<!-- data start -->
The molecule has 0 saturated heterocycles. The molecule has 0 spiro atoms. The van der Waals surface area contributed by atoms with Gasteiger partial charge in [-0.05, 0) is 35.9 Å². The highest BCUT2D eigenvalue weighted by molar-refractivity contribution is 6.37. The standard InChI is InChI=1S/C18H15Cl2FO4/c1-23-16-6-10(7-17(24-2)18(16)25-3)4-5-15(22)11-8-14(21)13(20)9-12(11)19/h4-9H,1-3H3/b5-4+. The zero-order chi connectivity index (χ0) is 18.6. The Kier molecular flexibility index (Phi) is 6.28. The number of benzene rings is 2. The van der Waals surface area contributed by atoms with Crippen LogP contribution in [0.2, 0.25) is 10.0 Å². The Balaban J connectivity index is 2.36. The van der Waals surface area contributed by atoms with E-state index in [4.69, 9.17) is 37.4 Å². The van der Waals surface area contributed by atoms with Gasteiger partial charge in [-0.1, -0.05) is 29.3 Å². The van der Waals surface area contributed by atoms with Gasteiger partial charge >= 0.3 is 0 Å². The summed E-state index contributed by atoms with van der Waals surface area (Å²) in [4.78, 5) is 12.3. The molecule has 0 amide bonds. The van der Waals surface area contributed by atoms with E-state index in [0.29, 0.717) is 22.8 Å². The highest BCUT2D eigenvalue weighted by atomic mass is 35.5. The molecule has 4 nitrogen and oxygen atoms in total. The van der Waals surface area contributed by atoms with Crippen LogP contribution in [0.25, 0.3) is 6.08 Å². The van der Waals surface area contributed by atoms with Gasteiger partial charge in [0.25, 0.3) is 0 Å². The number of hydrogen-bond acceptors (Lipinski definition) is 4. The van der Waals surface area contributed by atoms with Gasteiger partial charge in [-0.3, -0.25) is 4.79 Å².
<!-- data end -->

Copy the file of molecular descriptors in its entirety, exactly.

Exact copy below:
The molecule has 0 saturated heterocycles. The molecule has 0 spiro atoms. The van der Waals surface area contributed by atoms with Gasteiger partial charge in [-0.05, 0) is 35.9 Å². The highest BCUT2D eigenvalue weighted by molar-refractivity contribution is 6.37. The standard InChI is InChI=1S/C18H15Cl2FO4/c1-23-16-6-10(7-17(24-2)18(16)25-3)4-5-15(22)11-8-14(21)13(20)9-12(11)19/h4-9H,1-3H3/b5-4+. The zero-order chi connectivity index (χ0) is 18.6. The Kier molecular flexibility index (Phi) is 6.28. The number of benzene rings is 2. The van der Waals surface area contributed by atoms with Crippen LogP contribution in [0.2, 0.25) is 10.0 Å². The Balaban J connectivity index is 2.36. The van der Waals surface area contributed by atoms with E-state index in [4.69, 9.17) is 37.4 Å². The van der Waals surface area contributed by atoms with Gasteiger partial charge in [-0.1, -0.05) is 29.3 Å². The van der Waals surface area contributed by atoms with Gasteiger partial charge >= 0.3 is 0 Å². The summed E-state index contributed by atoms with van der Waals surface area (Å²) in [4.78, 5) is 12.3. The molecule has 0 amide bonds. The van der Waals surface area contributed by atoms with E-state index in [0.29, 0.717) is 22.8 Å². The highest BCUT2D eigenvalue weighted by atomic mass is 35.5. The molecule has 4 nitrogen and oxygen atoms in total. The van der Waals surface area contributed by atoms with Crippen LogP contribution in [0.25, 0.3) is 6.08 Å². The van der Waals surface area contributed by atoms with Gasteiger partial charge in [0.25, 0.3) is 0 Å². The number of hydrogen-bond acceptors (Lipinski definition) is 4. The van der Waals surface area contributed by atoms with Gasteiger partial charge in [-0.3, -0.25) is 4.79 Å².